Throughout my career working for tech startups I noticed a strange phenomenon. Throughout the beginning of my career I had a fair bit of what some would consider relatively “simple” web development work. Things like developing crud apps, building an API integration, etc. I noticed that even though I would give estimates for my work, my managers and their managers all the way up to the founder would have certain expectations about how long work should take regardless of my estimates, and if my estimates outpaced their expectations then there would be problems. Often times this would be in spite of the fact that many times those above me didn’t have nearly the technical expertise at all to make such an assessment. I chalked it off at the time as simply just a display of systemic mistrust within that organization and tried my best to meet their expectations in spite of them sometimes being unrealistic.
However, as the years have gone by I’ve noticed that the problem extended to almost every company I worked for. The problem became worse when I graduated from simple web development work to distributed computing and what many people would consider “big data” (though I hate the term to be honest). Many of the problems I was now solving were significantly more involved, cluster management, event driven systems, high availability, functional programing, complex distributed graph computations, topics of research and scalable data science. However, I found that the unspoken expectations of the managers above me in terms of how long certain tasks should take still on average remained roughly the same as was when I was doing simple web development work!
They wouldn’t say this at first, you would give your estimates and thoughtfully break your tasks into reasonable chunks and factor in for uncertainties and testing, but still if you sat down and pressed them they would still expect anything that would take more than a couple of weeks to be too involved, and they would assume that the problem was how you are approaching the problem, regardless of how hard the problem actually was. I found myself absolutely astonished that tech founders could be so clueless as to assume that a simple rest api integration should take the same amount of time as a real time transactional distributed ward’s clustering implementation for peta bytes of data, or a highly available complex distributed metastore. Had engineering really come that far in those few short years for this much harder work to be commoditized already? No.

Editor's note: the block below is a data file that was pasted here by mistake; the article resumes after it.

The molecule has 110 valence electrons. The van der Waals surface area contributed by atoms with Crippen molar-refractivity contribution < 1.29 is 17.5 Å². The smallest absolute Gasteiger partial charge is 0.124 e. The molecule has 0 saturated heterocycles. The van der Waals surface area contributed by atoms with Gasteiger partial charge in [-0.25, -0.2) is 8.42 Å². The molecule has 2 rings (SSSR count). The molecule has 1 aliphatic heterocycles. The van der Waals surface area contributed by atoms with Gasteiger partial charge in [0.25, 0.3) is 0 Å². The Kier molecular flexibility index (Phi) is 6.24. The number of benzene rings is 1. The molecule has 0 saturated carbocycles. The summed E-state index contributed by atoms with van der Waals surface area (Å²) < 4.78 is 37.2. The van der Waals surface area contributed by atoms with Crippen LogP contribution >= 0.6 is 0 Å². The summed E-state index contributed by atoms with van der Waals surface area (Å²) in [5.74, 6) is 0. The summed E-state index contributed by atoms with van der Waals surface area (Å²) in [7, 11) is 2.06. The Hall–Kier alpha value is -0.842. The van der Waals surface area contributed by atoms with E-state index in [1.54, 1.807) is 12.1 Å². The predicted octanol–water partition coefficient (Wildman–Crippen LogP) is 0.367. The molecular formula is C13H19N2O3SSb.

After all of these years, I finally came to one simple conclusion. With all due respect: we are completely clueless about how long things should take.
Next stop: Unicorn Island
Lets explore this point more by means of an extended analogy. Suppose that you wanted to start a new business as a yachting captain. Suppose that you had watched a show my wife will indulge in from time to time, “Below Deck”, and you had determined that you needed one of those gigantic multi million dollar yachts to serve the best of the best, baseball stars and movie directors will be your quarry. This is in many ways analogous to when a startup company decides that they want to serve the fortune 500, companies that have petabytes and beyond of data. However, you as a startup founder have to operate lean, and you are only willing to spend $10,000 on a boat. If you were to walk up to the owner of the multi million dollar yacht and say, I’ll give you $10,000 for that boat, you would be laughed off the dock.